A lover of laughs and practical jokes, Lionel Freedman of Harlem, New York, considered pulling the quintessential April Fool’s prank of proposing to his girlfriend, Natasha, only to then tell her that he actually wanted to break up, but, after some thought, decided against it.
“It would’ve been so classic,” said Lionel, who even went so far as to purchase a convincing-looking fake diamond engagement ring to use in the stunt. “I could just see the look on her face after she said 'yes', and then I told her psych, April Fool's! I actually don’t think this is working and I want out.”
But even as he was chuckling to himself, Lionel was shaking his head. “In the end, I just couldn’t do it,” he said. “Some of my buddies told me it would've just been too over the top."
In the end, though, it wasn’t a fear of crossing into the realm of the taboo that prevented Lionel from pulling his envisioned practical joke; it was that this practical joke was, in one key respect, lacking in practicality.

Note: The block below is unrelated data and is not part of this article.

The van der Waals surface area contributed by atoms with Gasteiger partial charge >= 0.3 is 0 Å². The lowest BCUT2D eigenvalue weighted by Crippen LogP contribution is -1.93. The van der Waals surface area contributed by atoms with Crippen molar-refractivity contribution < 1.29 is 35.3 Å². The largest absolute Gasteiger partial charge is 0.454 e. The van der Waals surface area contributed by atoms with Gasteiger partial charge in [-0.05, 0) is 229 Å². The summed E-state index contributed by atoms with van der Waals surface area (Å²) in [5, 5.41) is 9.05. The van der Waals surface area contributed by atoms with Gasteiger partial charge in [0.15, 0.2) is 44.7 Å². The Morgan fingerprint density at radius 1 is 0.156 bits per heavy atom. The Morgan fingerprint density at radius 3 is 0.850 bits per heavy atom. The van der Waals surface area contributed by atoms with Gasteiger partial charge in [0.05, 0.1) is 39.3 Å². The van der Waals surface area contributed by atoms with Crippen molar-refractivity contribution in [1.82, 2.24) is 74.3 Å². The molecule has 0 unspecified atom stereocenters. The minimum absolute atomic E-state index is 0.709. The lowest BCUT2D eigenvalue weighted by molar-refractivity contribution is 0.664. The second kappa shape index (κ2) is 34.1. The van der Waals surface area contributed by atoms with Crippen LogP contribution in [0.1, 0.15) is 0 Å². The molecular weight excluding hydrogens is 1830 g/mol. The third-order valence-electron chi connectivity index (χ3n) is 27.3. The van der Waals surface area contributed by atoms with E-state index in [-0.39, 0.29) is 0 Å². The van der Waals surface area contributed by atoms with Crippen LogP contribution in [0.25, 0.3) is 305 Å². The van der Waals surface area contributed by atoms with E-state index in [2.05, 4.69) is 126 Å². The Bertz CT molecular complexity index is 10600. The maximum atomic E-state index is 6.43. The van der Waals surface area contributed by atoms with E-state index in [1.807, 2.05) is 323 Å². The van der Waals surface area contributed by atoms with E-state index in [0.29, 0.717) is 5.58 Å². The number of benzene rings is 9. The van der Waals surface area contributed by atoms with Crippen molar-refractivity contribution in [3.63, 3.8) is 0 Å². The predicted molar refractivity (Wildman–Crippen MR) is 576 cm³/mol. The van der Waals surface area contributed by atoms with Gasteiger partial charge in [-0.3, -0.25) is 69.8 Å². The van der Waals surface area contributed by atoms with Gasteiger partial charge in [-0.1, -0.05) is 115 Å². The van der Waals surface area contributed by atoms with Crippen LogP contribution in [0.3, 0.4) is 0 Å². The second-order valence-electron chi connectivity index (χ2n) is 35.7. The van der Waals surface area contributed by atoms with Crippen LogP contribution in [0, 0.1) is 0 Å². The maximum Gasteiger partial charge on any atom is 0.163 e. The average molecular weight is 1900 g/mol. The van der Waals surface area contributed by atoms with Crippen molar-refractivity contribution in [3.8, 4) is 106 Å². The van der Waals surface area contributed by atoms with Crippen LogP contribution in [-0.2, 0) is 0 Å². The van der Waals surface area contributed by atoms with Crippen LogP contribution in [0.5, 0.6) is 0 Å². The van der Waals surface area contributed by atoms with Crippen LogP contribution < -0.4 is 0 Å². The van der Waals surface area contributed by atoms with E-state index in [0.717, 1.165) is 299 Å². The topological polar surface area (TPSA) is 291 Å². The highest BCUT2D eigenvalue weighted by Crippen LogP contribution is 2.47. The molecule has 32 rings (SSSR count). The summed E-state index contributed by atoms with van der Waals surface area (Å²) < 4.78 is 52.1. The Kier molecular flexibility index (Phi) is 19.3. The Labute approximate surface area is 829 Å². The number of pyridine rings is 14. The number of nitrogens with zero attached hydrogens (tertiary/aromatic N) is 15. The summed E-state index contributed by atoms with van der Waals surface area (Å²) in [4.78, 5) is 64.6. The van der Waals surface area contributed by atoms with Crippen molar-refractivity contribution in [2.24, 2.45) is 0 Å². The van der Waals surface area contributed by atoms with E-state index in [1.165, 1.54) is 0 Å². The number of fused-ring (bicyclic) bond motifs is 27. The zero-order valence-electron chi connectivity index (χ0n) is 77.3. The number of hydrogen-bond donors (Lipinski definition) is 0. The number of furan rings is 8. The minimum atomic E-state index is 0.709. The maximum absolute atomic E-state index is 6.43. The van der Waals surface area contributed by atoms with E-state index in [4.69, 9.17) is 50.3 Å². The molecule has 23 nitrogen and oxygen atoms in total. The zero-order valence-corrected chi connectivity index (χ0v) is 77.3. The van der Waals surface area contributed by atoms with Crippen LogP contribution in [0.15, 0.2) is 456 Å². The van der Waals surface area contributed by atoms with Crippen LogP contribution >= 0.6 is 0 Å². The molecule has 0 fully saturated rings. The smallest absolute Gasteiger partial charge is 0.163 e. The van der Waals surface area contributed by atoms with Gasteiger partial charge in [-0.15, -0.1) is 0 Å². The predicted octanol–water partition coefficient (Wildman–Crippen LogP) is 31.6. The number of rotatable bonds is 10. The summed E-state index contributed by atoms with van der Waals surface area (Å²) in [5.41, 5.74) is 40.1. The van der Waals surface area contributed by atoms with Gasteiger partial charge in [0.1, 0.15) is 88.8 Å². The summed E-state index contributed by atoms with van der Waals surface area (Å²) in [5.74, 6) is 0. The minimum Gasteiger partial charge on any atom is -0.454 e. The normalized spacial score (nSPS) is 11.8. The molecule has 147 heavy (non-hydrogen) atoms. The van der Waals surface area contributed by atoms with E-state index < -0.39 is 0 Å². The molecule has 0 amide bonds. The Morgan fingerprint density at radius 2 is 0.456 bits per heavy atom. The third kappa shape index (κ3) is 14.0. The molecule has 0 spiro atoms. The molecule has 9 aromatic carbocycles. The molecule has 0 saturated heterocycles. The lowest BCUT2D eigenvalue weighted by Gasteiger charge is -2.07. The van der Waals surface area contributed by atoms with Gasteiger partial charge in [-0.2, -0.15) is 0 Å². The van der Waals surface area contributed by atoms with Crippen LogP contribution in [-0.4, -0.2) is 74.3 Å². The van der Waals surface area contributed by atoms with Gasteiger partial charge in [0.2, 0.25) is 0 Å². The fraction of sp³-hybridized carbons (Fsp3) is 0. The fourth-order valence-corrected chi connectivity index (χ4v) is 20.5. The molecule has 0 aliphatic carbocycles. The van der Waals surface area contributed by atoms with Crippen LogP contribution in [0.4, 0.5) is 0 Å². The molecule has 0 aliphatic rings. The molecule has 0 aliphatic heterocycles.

“It occurred to me that she was just as likely to say no after I proposed," Lionel explained. “And then when I told her I actually wanted to break up, the joke would have fallen flat. She would have thought I was only saying that because my feelings were hurt.”
For that reason, while Lionel hasn’t ruled out playing this killer prank at some point, on some girlfriend down the road, he has decided to wait until he’s in an extremely solid relationship where a “yes” to his proposal is virtually assured.
“Whether it's relationships or jokes, you can’t force things,” he said. “You’ve got to wait until it’s right.”